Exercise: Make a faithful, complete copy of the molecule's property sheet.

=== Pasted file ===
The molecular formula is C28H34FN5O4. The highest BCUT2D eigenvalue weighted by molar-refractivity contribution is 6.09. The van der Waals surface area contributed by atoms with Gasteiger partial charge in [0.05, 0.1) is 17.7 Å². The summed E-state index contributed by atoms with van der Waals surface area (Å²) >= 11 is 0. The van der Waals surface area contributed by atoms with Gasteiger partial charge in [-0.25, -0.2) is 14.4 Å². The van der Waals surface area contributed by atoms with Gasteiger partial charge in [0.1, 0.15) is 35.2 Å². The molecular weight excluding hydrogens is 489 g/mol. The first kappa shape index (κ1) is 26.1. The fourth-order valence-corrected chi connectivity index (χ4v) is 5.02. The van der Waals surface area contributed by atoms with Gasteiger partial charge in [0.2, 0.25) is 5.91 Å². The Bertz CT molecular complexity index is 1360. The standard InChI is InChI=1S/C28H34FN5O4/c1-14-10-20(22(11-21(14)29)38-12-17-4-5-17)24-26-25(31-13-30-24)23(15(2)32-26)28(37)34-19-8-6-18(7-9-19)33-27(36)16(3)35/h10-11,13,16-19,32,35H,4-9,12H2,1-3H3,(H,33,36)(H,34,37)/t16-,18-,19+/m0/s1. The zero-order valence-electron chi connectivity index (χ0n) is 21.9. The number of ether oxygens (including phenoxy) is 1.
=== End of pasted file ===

The molecular formula is C28H34FN5O4. The highest BCUT2D eigenvalue weighted by molar-refractivity contribution is 6.09. The van der Waals surface area contributed by atoms with Gasteiger partial charge in [0.05, 0.1) is 17.7 Å². The summed E-state index contributed by atoms with van der Waals surface area (Å²) >= 11 is 0. The van der Waals surface area contributed by atoms with Gasteiger partial charge in [-0.25, -0.2) is 14.4 Å². The van der Waals surface area contributed by atoms with Gasteiger partial charge in [0.1, 0.15) is 35.2 Å². The molecular weight excluding hydrogens is 489 g/mol. The first kappa shape index (κ1) is 26.1. The fourth-order valence-corrected chi connectivity index (χ4v) is 5.02. The van der Waals surface area contributed by atoms with Gasteiger partial charge in [0.2, 0.25) is 5.91 Å². The Bertz CT molecular complexity index is 1360. The standard InChI is InChI=1S/C28H34FN5O4/c1-14-10-20(22(11-21(14)29)38-12-17-4-5-17)24-26-25(31-13-30-24)23(15(2)32-26)28(37)34-19-8-6-18(7-9-19)33-27(36)16(3)35/h10-11,13,16-19,32,35H,4-9,12H2,1-3H3,(H,33,36)(H,34,37)/t16-,18-,19+/m0/s1. The zero-order valence-electron chi connectivity index (χ0n) is 21.9. The number of ether oxygens (including phenoxy) is 1.